If you liked Entanglements, you will probably like...
Tora Johnson's Reading List
After you're done reading Entanglements, you may be hungry for more good books on whales, fishermen, or the coastal people of the Atlantic. Here are a few of my favorites, as well as some books on my list for the upcoming summer. Have I missed a book that really should be on this list? Let me know!
Nonfiction: Fishermen, Fisheries and Fishing Culture
Trawler: a journey through the North Atlantic by Redmond O'Hanlon: Knopf, 2005. My husband couldn't put it down--I can't wait!
The Secret Life of Lobsters by Trevor Corson: Perennial (Harper-Collins) in paperback, 2005. A terrific introduction to the fishermen, fisheries, and science of lobsters.
The Doryman's Reflection: A Fisherman's Life by Paul Molyneaux: Thunder's Mouth Press, 2005. Written by a fisherman-turned-writer who lives in Downeast Maine, this is a personal reflection on a life spent amid the changing climate of Atlantic fisheries.
The Lobster Chronicles: Life on a Very Small Island (2003), All Fishermen Are Liars: True Tales from the Dry Dock Bar (2004), and The Hungry Ocean : A Swordboat Captain's Journey (2000) by Linda Greenlaw: Hyperion. These are entertaining looks at New England fishermen and fishing communities.
Song for the Blue Ocean by Carl Safina: Henry Holt, 1997. Safina travels the world looking at fish populations and fisheries in peril. He is squarely in the conservation camp, but he writes sympathetically about fishermen and he's a superb storyteller.
Lament for an Ocean by Michael Harris: McLelland & Stewart, Inc., 1998. A journalist's expose about the demise of the cod fishery in Atlantic Canada. It's dense with facts and figures, names and dates, but overall it paints a clear picture of bureaucratic failure with dire human and ecological consequences.
Cod: A Biography of the Fish that Changed the World by Mark Kurlansky: Penguin USA, 1997. Kurlansky's thin, readable volume on the history of the Atlantic cod fishery.
Men’s Lives by Peter Matthiessen: Vintage, 1988. This remains one of my favorite books of all time, and it was one of the books that inspired me to take up writing about fisheries. It is poetic, observant, poignant and beautifully written (as are all of his works).
Distant Water: The Fate of the North Atlantic Fisherman (Penguin, 1984) and Beautiful Swimmers (Little Brown, 1976) by William W. Warner. These works chronicle two waning fisheries that have been both economically and culturally important (not always for the better) in the North Atlantic.
In the Heart of the Sea: The Tragedy of the Whaleship Essex by Nathaniel Philbrick, Viking 2000. Philbrick is not only a careful historian, he is a terrific storyteller. He recounts the story of the Essex, holed and sunk in an attack by an irate sperm whale, then he follows the fates of the shipwrecked crewmen.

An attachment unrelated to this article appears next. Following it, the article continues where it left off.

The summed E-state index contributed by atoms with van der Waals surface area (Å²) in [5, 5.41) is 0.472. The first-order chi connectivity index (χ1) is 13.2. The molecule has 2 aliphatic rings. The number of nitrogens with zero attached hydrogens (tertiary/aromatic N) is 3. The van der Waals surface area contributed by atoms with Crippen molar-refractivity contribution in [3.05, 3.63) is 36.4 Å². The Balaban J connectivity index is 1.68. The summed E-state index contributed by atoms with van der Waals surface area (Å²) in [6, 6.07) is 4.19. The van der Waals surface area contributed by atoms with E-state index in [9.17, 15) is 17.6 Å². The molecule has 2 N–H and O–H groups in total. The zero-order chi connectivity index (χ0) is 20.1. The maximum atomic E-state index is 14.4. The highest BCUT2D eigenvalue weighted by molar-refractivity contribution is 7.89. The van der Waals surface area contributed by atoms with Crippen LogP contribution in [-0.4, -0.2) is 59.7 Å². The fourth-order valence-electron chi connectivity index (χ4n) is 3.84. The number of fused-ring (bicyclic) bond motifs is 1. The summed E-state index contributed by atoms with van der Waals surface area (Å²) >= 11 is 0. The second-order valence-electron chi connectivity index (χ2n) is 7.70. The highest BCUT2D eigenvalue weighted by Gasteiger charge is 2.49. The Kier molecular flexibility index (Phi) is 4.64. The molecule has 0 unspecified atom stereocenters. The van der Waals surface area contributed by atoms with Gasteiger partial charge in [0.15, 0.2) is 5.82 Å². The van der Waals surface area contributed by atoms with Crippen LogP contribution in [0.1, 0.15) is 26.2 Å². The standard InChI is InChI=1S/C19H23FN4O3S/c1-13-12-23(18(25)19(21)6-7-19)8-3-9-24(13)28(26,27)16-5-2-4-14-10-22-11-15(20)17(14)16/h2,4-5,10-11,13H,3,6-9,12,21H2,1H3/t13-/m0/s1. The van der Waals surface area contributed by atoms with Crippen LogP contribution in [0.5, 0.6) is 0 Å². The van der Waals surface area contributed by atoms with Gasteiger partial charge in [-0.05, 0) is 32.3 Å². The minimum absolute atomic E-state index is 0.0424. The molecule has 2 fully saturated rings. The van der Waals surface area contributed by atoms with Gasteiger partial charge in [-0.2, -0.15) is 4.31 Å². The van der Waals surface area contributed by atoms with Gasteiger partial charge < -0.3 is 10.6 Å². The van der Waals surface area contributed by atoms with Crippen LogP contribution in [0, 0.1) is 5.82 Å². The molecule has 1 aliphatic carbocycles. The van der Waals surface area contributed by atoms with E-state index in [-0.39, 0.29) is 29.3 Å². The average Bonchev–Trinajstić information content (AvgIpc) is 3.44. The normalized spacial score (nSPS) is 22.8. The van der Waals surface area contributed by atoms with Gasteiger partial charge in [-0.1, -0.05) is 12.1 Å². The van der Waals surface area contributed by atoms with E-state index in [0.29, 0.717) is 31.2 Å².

Right Whales (World Life Library) (2004) and Humpback Whales (World Life Library) (1996) by Phil Clapham: Voyageur Press. "All about" books by a world-renowned expert.
Among Whales by Roger Payne: Scribner, 1995. Payne is a pioneer of whale research and a staunch advocate. This beautifully written autobiography chronicles his life among whales all over the world.
Monsters of the Sea (Random House, 1996) and Men and Whales (Lyons Press, 1991) by Richard Ellis. These books offer exhaustive and carefully researched information about the complicated relationship humans have had with whales over the millenia.
Fiction (I had to include some of my favorite fiction)
The Wooden Nickel by William Carpenter: Little Brown, 2002. Bill is one of my mentors, but I'm not just trying to get brownie points here. Wooden Nickel is a gritty, warts-and-all look at a middle-aged Maine lobster fisherman whose marriage is falling apart. It's not for the faint of heart, but it's entertaining, intense, funny, and compelling.
Gaff Topsails by Patrick Kavanaugh: Hamish Hamilton, 1996. This is one of the best novels I have read in years, but hardly anyone in the US has heard about it. It's the story of a Newfoundland outport, its people, the land, and the sea. Very Faulkneresque, both narrowly focused and detailed, yet sweeping and immense, like life in a Newfoundland village by the sea.
Cold as a Dog and the Wind Northeast, Ballads by Ruth Moore, 1958. Maine poet Ruth Moore's book are tough to find, but well worth it. She has the voice and the humor of the Maine coast.
Captains Courageous by Rudyard Kipling: 1896. A must-read for anyone who wants to know about the history of coastal New England.
Moby Dick, or The Whale by Herman Melville: my favorite edition is illustrated by Rockwell Kent and first published by Random House in 1930, but several more recent editions of exist.